I withhold final judgment on RG3 for now until I've read more about him and gotten the news from the Combine, but I tend to think of him as a boom-or-bust type, and the Browns are in no position to roll the dice, plus he doesn't fit the West Coast offense, so I'm a little leery of seeing the Browns take him. At the same time, I have to admit that I'm ready to give up on Colt McCoy. Hate to say that ... seems like a great kid, and he's got more guts than Rambo, but it just doesn't look to me like he's got the arm to be more than a backup in the NFL. I'd like to see Matt Flynn as our starting QB in September.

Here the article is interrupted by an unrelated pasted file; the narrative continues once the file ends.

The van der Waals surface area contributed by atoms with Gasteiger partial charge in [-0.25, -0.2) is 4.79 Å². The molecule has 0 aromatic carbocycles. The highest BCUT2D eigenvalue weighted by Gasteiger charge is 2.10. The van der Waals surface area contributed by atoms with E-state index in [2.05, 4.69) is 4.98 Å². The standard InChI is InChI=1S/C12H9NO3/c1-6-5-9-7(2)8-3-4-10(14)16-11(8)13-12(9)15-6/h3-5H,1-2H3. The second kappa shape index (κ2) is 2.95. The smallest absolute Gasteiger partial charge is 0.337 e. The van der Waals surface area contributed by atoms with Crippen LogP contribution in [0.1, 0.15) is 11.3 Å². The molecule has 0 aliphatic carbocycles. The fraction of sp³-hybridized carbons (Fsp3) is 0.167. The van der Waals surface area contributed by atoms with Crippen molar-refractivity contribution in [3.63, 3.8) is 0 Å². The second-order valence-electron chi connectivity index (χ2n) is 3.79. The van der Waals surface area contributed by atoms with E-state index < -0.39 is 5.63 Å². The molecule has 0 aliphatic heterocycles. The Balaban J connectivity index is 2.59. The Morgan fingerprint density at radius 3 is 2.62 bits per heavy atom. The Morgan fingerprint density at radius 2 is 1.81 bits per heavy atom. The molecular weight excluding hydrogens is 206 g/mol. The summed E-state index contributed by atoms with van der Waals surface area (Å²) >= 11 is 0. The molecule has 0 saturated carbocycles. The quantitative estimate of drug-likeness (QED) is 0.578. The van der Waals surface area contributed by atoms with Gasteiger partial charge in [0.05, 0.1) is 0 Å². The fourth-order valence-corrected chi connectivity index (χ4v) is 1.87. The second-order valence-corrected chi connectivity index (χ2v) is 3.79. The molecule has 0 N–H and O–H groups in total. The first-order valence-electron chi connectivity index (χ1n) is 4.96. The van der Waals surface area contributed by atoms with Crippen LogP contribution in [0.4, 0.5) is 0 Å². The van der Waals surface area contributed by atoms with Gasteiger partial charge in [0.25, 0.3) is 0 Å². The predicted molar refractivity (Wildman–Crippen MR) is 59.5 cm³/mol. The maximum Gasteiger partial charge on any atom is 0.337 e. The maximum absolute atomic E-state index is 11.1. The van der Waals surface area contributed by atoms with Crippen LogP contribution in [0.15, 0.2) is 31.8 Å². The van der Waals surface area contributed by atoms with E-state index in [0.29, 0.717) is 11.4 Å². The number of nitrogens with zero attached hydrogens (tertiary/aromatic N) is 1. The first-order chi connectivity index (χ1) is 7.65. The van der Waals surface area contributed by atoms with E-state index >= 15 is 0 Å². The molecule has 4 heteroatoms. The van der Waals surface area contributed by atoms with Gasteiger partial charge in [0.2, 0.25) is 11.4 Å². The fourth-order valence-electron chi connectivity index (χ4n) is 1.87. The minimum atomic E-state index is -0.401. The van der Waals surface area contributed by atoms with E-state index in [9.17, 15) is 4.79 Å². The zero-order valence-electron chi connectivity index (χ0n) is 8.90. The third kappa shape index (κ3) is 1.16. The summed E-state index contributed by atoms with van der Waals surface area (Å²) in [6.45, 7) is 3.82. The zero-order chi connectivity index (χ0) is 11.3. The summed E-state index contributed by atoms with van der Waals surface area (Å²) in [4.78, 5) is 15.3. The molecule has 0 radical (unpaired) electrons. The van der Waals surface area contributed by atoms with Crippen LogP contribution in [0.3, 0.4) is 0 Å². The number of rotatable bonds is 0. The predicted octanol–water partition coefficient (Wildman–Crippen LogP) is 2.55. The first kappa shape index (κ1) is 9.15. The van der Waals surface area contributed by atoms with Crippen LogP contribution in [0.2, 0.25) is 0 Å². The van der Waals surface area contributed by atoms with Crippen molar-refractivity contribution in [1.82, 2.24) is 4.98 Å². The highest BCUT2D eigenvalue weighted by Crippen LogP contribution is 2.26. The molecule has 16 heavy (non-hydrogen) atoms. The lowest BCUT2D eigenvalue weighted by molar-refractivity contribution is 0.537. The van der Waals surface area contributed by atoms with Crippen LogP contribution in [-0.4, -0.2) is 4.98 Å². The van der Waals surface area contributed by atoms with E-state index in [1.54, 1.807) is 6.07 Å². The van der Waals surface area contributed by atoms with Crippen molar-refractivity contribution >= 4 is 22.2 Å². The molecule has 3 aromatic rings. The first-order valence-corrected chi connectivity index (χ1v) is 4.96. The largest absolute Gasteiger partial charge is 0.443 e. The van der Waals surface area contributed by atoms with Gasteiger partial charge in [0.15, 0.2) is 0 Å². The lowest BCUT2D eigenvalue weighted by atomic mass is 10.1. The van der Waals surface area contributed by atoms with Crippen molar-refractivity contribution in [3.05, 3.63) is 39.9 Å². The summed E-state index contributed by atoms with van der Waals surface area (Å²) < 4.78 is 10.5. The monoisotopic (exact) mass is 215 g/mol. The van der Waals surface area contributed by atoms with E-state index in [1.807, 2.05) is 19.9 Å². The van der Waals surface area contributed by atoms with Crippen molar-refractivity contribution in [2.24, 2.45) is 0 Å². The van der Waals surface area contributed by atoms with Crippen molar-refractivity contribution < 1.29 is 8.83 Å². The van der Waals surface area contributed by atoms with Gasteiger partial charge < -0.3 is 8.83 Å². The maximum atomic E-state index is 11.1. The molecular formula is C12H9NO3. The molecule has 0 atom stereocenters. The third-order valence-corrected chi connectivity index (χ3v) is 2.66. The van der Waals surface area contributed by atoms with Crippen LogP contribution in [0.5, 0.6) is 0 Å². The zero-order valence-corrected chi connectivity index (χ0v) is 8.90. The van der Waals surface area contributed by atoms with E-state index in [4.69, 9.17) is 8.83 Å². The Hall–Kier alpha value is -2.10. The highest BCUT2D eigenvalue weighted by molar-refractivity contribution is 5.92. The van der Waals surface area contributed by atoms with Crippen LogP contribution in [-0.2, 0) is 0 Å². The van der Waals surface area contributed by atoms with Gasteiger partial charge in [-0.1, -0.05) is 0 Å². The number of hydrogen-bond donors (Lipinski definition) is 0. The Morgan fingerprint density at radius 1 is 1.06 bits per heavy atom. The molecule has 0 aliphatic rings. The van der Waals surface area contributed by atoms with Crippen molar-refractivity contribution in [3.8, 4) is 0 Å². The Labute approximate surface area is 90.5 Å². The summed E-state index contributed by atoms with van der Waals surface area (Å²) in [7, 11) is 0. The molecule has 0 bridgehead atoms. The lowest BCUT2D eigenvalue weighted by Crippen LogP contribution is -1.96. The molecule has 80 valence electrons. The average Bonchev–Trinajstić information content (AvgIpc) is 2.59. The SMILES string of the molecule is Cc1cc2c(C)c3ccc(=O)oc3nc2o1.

I agree that the Browns can't hope to compete for a playoff spot in the next couple of years, especially in this unbelievably tough division, so they should just keep plugging away at building the team through the draft. Heckert seems to draft well, so we might as well just be patient, let him keep reeling in some players and hope we can match up with the big boys in 2-3 years. I agree that the Browns' ground game is pitiful but I wonder how much it matters in today's pass-happy NFL. Most of the playoff teams had mediocre ground games this past season. So I hope we don't blow the #4 pick on Trent Richardson. I wouldn't mind seeing another trade-down to gather more picks --- more ammo for Heckert. If RG3 falls to us at #4, I guess I can see taking him, but I sure can't see throwing away both of our first-rounders to trade up for him, as a lot of people keep suggesting. We've got too many holes to be throwing away draft choices. It seems that the most promising path would be to sign Matt Flynn; that not only fills the QB hole but also allows Heckert to use both first-round picks on the best available players. We've got the cap space to sign Flynn, so that's where we ought to focus, IMHO.